“I’m not really for funding either side” Rand Paul on Israel-Palestine


As the Hama’s attack on Israel continues and death toll soars, Kentucky Senator Rand Paul said he’s not too keen on involving the U.S. in the Middle Eastern conflict. “I’m not really for funding either side,” the senator said, adding that “Israel is a rich country. I think they can afford to do most things.”

Senator Paul is concerned that Congress will exploit the nascent war to spur lawmakers to fund Washington’s other proxies.

“The rumour is they’re going to put Ukraine aid with Israel aid with Taiwan aid, and so God knows how big this thing will be. It’s like a $50 billion-dollar bill, all outside the spending caps they passed two months ago, and makes a mockery that we really have any rules or fiscal restraint over here.

“I will oppose it,” Paul said, adding that he can support some foreign aid only if it is paid for through other funding cuts.

The hands-off approach to foreign policy, one that allows other nations to work out disputes for themselves, tends to remind one of the senator’s father, former Congressman Ron Paul (R-Tex.), who said in 2009 that Gaza is similar to a “concentration camp,” and that U.S. policy aggravated tensions by establishing a power imbalance in favour of Israel, which removes their incentive to “work out problems.”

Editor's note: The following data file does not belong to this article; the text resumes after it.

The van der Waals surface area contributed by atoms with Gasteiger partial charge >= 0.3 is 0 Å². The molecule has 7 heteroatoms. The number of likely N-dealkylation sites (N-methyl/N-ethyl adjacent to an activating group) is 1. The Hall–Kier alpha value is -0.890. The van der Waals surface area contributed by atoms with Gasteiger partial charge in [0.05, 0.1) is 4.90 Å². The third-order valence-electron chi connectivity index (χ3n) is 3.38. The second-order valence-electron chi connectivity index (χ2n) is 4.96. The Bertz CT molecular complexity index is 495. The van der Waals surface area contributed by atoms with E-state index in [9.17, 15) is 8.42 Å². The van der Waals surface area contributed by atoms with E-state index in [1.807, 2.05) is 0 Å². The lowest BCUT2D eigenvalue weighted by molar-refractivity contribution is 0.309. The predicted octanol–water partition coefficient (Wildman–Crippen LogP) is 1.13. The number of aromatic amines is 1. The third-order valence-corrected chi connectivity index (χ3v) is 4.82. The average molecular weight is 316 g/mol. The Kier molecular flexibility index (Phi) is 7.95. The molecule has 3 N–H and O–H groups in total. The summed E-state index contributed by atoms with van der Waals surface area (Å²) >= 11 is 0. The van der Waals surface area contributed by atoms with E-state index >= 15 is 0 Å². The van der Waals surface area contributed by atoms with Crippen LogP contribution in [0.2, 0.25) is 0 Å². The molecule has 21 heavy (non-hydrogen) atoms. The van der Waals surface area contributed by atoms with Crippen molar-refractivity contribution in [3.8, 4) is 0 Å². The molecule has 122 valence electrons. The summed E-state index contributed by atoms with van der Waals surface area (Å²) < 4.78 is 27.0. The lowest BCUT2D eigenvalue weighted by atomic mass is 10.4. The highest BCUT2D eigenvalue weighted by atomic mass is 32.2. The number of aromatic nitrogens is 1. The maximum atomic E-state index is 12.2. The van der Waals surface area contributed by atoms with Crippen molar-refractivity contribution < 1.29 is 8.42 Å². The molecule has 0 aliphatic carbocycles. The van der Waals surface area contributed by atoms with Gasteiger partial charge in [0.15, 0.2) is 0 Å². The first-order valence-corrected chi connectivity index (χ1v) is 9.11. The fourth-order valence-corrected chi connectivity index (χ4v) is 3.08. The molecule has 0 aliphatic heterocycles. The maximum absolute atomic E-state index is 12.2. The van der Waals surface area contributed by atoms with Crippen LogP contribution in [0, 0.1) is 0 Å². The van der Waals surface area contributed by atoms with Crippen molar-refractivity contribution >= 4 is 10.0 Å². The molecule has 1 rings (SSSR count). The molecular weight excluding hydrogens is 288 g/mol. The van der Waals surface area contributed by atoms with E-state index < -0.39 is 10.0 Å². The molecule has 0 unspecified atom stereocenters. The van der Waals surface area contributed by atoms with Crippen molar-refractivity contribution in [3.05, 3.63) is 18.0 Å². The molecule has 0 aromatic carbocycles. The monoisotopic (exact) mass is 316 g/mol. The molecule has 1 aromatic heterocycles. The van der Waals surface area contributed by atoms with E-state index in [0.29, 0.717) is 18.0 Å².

“Israel knows… that we [United States] will do whatever is necessary to bail out Israel. I think there is an argument for when you have unlimited support for one side,” Rand Paul said, responding to his father’s 2009 interview. “It does give people a disincentive to negotiate.”

Drawing parallels to the war in Ukraine, Sen. Paul highlighted that U.S. support for the country, which was alleged to help the Ukrainian people, ended up achieving the opposite. “Particularly with Ukraine, I think it goes on forever if we keep supplying it,” Paul said.

“Ultimately, if you cared anything about the Ukrainian economy, the people, and the industry over there, you shouldn’t want a war that goes on forever. That just becomes Afghanistan, so I have advocated for negotiation over there.”

However, back in Israel, the Senator doubted the likelihood of diplomacy prevailing in that environment. “There are times in which it’s easier to talk about negotiation and times in which it’s harder,” he said. “Frankly, right now if you talk about negotiating with Hamas, it’s surreal in a sense because they just mowed down 260 people at a music concert.”

Paul said Hamas is too radical to trust as a mediator of good-faith. Pointing to the competing Gaza faction, the Palestinian Liberation Organization (PLO), is seen as the “more reasonable voice” because it recognises Israel’s right to statehood.










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